Cynical branding exercise? Welcome to Vegandale.
By ANTHEA ANKA
If you’re fed up with living in a unethical world, how about moving to Vegandale? Vegandale Village – as enthusiasts affectionately call it - has taken over one city block in downtown Toronto and, from the sounds of it, its organisers are planning world domination.
Located between Queen Street, between Dufferin and Brock, this meat, dairy and cruelty -free zone is home to three pioneering vegan brands - Mythology Diner, Doomie’s, and The Imperative - with an aim to more than double in size to seven separate stores by the end of the year.
The concept was born in 2015 when Vegandale’s resident Mayor, Hellenic Vincent de Paul, put together a Vegan Food Festival and marvelled at the two-hour queue for Vegan Big Macs. Hellenic quickly scooped up the chef of the culinary masterpiece to run Doomie’s, a cool, low key bar serving solely ‘junk’ food that puts paid to the myth that vegan fare is tasteless rabbit food.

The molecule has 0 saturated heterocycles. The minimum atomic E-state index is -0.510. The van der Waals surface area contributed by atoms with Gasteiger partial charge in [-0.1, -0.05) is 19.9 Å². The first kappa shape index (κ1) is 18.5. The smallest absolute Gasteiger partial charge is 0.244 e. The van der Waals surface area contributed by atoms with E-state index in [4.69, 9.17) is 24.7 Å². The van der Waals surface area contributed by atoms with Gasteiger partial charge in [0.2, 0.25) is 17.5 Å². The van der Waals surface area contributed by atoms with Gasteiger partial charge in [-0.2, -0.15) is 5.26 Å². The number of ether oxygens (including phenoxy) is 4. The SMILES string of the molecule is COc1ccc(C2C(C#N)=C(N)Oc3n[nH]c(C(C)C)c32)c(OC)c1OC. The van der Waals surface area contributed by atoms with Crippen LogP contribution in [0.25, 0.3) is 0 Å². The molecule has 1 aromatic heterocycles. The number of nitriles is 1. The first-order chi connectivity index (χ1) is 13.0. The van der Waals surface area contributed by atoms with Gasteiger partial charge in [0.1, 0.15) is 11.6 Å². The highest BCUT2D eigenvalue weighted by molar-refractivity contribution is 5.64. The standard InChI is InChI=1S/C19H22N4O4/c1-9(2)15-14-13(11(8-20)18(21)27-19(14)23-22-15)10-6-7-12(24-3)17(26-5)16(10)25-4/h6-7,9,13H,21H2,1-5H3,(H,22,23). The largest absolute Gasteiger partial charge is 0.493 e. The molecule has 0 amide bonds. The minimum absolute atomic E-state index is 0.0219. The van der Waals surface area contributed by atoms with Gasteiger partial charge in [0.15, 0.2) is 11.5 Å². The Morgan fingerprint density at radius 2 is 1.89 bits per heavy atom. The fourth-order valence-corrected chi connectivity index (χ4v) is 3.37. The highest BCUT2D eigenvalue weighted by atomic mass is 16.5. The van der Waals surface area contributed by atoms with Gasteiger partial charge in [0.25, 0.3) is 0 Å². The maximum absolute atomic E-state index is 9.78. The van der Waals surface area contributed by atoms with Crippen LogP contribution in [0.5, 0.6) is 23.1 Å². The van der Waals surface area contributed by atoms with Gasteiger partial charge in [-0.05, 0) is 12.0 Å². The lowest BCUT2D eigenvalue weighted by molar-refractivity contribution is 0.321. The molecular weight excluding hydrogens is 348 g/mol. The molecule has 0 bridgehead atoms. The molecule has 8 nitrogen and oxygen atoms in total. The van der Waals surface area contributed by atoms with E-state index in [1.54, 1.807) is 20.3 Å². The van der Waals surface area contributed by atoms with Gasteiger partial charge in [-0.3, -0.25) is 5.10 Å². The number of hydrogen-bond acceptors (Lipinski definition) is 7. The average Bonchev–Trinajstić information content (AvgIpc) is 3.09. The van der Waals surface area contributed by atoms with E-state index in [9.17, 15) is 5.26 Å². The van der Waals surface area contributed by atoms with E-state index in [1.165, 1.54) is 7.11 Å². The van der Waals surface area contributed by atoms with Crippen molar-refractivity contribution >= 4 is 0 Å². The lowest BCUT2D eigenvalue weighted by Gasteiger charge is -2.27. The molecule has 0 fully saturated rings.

Soon to follow was Toronto's first all-vegan retail concept, The Imperative, offering everything you need for an 100% ethical lifestyle, from beauty, health and clothing, to housewares and groceries. “Look killer without killing” pronounces a slogan from the store’s walls.
The final feather in Vegandale’s cap is the Mythology Diner, helmed by award winning chef, Doug McNish, who has created a menu that serves posh diner classics and a host of vegan cocktails. From locally sourced ingredients to the vegan leather chairs their customers sit on, ethics is everywhere.
As its creators happily boast: “This premiere destination for the vegan and vegan-curious is the only one of its kind, promoting a world where animal exploitation is a thing of the past.”
Inevitably, the branding of Vegandale has drawn naysayers, who accuse the project of being bourgeoisie and elitist, a cynical marketing exercise - made all the more pointed by the fact that all three current outlets are owned by the same management group, The 5700. But, for self-proclaimed “vegan extremist” Hellenic, Vegandale isn’t a flash-in-the-pan; instead, it is an obligation. “I call myself a vegan extremist because I view veganism as a social justice movement and a moral imperative; not a movement that is based on a trend, a diet or a movement for the environment,” he says.
Three new vegan restaurants – Vegandale Bracitorium, Prohibition Pie, and NYM – are due to arrive soon. Factor in the fourth Vegandale Food Festival (formerly the Vegan Food & Drink Festival), with an expected attendance of 75,000 across the four cities of Toronto, Chicago, New York City and now Houston) in August later this year - and the sky definitely looks like the limit for Vegandale.